In an update to this piece: A quacktastic piece of legislation in England and Wales (UPDATE: Revision), the debate about the Saatchi bill heated up last Friday in the U.K. The legislation to allow a “get out of jail free” pass to cancer quacks gained support from some reputable doctors. Others vehemently oppose this as misconceived and wrongheaded.
A new law to allow patients to try untested medicines will protect them and nurture medical innovation, a coalition of some of the UK’s most senior health experts say.
More than 40 medical professionals, including Prof Michael Rawlins – President of the Royal Society of Medicine and formerly a head of National Institute for Clinical Excellent, back the Medical Innovation Bill in a letter to The Telegraph.
The Bill, which will be debated by peers, will make it easier for doctors to try out new treatments on patients without the fear of being sued.
Patients will also be able to look up new medicines tried out on other ill people on a new database run by Oxford University and ask their doctors for the same treatments.
Sounds good, right? Patient advocates are adamant that it is NOT good.
“The Bill is a huge threat to patient safety. It is aimed at solving a problem that doesn’t exist. We applaud and encourage medical innovation, but giving untested drugs to critically ill people is not the way forward.”
Indeed. It gives a free rein to a ton of quacks. It will not result in development of a reputable treatment ANY faster than the standard RCT route.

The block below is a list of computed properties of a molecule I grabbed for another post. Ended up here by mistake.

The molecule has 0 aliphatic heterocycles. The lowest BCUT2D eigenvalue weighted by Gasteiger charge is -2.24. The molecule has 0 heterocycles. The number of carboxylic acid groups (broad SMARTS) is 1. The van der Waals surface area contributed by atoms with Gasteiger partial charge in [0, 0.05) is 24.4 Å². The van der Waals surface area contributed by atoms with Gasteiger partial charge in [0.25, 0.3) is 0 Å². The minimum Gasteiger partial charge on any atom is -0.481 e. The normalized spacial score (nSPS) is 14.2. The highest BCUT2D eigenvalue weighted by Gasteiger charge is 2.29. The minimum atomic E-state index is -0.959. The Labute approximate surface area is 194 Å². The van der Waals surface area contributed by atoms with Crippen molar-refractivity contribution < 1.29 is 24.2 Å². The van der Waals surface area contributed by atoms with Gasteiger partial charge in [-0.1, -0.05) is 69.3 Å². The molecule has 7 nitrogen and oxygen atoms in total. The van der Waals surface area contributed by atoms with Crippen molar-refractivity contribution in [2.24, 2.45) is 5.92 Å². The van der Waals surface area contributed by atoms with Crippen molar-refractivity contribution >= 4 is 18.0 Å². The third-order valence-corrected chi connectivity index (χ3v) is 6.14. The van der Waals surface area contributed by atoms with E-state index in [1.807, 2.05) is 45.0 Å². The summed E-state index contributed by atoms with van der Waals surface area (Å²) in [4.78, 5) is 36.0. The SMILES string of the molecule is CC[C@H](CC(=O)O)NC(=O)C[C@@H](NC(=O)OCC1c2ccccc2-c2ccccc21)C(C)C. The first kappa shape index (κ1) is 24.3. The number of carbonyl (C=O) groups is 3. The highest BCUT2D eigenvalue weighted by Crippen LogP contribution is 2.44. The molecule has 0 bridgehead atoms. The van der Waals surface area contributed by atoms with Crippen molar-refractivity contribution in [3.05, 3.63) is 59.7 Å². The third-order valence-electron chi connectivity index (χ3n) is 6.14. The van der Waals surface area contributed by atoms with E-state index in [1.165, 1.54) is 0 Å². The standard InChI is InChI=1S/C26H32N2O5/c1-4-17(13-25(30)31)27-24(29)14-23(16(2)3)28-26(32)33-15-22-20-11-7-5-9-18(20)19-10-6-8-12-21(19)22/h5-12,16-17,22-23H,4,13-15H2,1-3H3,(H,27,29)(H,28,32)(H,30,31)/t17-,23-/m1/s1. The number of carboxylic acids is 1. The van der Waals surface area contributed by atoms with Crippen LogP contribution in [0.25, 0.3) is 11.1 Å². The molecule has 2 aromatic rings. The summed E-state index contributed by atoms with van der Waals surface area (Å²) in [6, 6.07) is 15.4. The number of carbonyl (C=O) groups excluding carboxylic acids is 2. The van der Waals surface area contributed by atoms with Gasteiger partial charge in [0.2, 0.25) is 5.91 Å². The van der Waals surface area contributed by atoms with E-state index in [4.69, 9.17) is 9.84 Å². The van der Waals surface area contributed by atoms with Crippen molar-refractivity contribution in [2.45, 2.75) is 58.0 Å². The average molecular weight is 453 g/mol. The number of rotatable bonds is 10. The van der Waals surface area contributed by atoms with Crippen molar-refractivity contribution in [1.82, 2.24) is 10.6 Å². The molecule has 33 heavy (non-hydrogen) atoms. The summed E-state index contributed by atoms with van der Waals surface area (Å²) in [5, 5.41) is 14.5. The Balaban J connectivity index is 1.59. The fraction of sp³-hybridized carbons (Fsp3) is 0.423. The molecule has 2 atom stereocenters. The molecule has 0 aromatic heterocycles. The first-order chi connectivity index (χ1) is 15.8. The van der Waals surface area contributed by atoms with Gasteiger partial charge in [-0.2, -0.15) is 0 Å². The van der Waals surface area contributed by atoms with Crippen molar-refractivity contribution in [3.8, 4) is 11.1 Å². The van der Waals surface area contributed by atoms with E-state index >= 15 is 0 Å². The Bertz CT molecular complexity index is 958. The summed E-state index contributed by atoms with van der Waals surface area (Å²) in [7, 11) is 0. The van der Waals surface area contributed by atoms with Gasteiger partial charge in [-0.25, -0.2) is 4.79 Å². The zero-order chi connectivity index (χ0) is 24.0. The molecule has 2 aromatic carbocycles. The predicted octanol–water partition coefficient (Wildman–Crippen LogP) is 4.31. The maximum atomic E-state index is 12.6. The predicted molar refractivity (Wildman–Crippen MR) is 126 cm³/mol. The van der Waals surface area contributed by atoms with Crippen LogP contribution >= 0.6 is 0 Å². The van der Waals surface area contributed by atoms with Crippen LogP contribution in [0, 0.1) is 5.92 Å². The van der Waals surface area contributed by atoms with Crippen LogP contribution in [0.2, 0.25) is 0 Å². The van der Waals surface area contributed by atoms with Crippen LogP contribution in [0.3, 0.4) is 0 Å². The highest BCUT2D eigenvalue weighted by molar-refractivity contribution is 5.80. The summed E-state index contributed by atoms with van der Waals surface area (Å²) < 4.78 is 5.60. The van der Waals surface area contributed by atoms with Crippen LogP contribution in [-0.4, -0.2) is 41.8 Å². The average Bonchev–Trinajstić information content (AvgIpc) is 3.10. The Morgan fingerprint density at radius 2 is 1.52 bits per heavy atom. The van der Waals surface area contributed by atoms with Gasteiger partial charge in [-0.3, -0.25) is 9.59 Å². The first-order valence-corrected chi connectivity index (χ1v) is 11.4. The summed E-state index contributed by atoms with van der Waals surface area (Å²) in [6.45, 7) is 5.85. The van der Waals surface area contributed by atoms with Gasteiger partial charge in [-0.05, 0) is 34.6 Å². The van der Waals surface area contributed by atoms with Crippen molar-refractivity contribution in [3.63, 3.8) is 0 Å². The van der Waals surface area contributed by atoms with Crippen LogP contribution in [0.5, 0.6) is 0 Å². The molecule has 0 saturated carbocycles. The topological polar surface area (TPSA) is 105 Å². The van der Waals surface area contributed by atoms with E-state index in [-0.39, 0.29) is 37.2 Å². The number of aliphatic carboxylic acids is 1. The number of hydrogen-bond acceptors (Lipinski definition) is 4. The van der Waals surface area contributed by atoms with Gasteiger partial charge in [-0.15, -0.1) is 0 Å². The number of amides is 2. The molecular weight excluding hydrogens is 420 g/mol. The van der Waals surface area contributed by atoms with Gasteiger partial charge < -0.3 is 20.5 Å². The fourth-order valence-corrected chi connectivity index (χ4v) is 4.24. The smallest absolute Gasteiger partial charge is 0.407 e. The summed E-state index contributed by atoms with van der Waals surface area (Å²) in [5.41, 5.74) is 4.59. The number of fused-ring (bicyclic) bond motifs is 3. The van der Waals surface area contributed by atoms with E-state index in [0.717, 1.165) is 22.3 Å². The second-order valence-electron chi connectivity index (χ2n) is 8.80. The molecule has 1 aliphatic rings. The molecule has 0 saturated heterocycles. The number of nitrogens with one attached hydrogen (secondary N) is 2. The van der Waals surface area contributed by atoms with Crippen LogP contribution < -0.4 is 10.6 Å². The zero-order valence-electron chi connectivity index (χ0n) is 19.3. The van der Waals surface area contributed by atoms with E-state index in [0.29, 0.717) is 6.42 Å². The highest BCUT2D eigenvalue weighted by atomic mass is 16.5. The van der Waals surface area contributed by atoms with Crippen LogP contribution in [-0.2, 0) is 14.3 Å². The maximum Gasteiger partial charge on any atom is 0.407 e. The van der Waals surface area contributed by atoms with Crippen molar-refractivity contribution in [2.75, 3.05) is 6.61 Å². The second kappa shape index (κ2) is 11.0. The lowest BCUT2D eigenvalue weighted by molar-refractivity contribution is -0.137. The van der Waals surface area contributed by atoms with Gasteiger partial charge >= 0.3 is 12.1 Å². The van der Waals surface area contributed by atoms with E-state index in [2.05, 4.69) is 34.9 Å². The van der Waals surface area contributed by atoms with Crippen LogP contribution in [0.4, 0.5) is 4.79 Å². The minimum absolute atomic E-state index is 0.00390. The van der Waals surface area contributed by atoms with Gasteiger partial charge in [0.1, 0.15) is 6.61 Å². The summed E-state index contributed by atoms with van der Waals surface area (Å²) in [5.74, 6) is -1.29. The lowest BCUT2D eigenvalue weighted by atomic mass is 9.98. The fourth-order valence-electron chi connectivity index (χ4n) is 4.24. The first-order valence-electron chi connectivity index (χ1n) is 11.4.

A new amendment to the bill requests doctors receive agreement by other specialists in other hospitals before trying the treatment. Perhaps medical professionals can chime in, or our commenters can provide additional info to tell me how exactly THAT provision would work. Doctors are busy. I can not see how they will take time out to study someone else’s speculative treatment. It does not make sense and it seems to be just a ploy to get this to move through.
I’ve been following #saatchiBill on Twitter and the commentary of some skeptical bloggers. It seems profoundly dangerous, promoted by someone who has an emotional bias but a misunderstanding of cancer treatment.
See this post (beware, harsh language) that describes how Lord Saatchi insults every legimate cancer doctor with this bill, more or less telling them that they are failures and want people dead. That rhetoric alone would be sound reasoning to object to the bill.
Should non-experts with shallow knowledge and a pie-in-the-sky idea about medical research be dictating its future? No. Then why are all these experts on board? Money? Protection from malpractice claims? It’s called the Quack’s Charter for good reason. And, it sounds like really bad legal precedence. It’s disturbing that the criticisms are not being taken seriously.